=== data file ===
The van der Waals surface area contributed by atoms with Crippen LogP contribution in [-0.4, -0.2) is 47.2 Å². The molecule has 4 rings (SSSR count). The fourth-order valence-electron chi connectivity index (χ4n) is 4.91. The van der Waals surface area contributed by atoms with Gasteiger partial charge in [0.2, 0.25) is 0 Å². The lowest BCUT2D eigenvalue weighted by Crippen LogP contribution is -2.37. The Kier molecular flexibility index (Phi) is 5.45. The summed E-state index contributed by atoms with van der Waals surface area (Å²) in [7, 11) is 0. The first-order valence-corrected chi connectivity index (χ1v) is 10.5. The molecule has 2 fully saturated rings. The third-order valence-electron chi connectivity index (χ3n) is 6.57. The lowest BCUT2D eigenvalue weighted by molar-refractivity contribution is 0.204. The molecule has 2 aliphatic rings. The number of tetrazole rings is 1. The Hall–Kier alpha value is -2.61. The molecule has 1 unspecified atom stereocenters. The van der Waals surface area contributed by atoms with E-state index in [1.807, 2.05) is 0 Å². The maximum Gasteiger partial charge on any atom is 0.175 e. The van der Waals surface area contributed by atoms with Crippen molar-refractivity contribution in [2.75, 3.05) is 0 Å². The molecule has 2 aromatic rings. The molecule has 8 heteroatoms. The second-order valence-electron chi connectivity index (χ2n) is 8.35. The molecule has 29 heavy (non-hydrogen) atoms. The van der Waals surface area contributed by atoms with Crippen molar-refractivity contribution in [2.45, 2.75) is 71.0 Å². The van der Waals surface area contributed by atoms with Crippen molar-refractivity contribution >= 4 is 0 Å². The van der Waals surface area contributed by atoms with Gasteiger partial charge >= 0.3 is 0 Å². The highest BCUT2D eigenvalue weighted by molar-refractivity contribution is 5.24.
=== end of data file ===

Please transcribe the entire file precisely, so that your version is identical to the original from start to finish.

The van der Waals surface area contributed by atoms with Crippen LogP contribution in [-0.4, -0.2) is 47.2 Å². The molecule has 4 rings (SSSR count). The fourth-order valence-electron chi connectivity index (χ4n) is 4.91. The van der Waals surface area contributed by atoms with Gasteiger partial charge in [0.2, 0.25) is 0 Å². The lowest BCUT2D eigenvalue weighted by Crippen LogP contribution is -2.37. The Kier molecular flexibility index (Phi) is 5.45. The summed E-state index contributed by atoms with van der Waals surface area (Å²) in [7, 11) is 0. The first-order valence-corrected chi connectivity index (χ1v) is 10.5. The molecule has 2 fully saturated rings. The third-order valence-electron chi connectivity index (χ3n) is 6.57. The lowest BCUT2D eigenvalue weighted by molar-refractivity contribution is 0.204. The molecule has 2 aliphatic rings. The number of tetrazole rings is 1. The Hall–Kier alpha value is -2.61. The molecule has 1 unspecified atom stereocenters. The van der Waals surface area contributed by atoms with E-state index in [1.807, 2.05) is 0 Å². The maximum Gasteiger partial charge on any atom is 0.175 e. The van der Waals surface area contributed by atoms with Crippen molar-refractivity contribution in [2.75, 3.05) is 0 Å². The molecule has 2 aromatic rings. The molecule has 8 heteroatoms. The second-order valence-electron chi connectivity index (χ2n) is 8.35. The molecule has 29 heavy (non-hydrogen) atoms. The van der Waals surface area contributed by atoms with Crippen molar-refractivity contribution in [2.45, 2.75) is 71.0 Å². The van der Waals surface area contributed by atoms with Crippen molar-refractivity contribution >= 4 is 0 Å². The van der Waals surface area contributed by atoms with Gasteiger partial charge >= 0.3 is 0 Å². The highest BCUT2D eigenvalue weighted by molar-refractivity contribution is 5.24.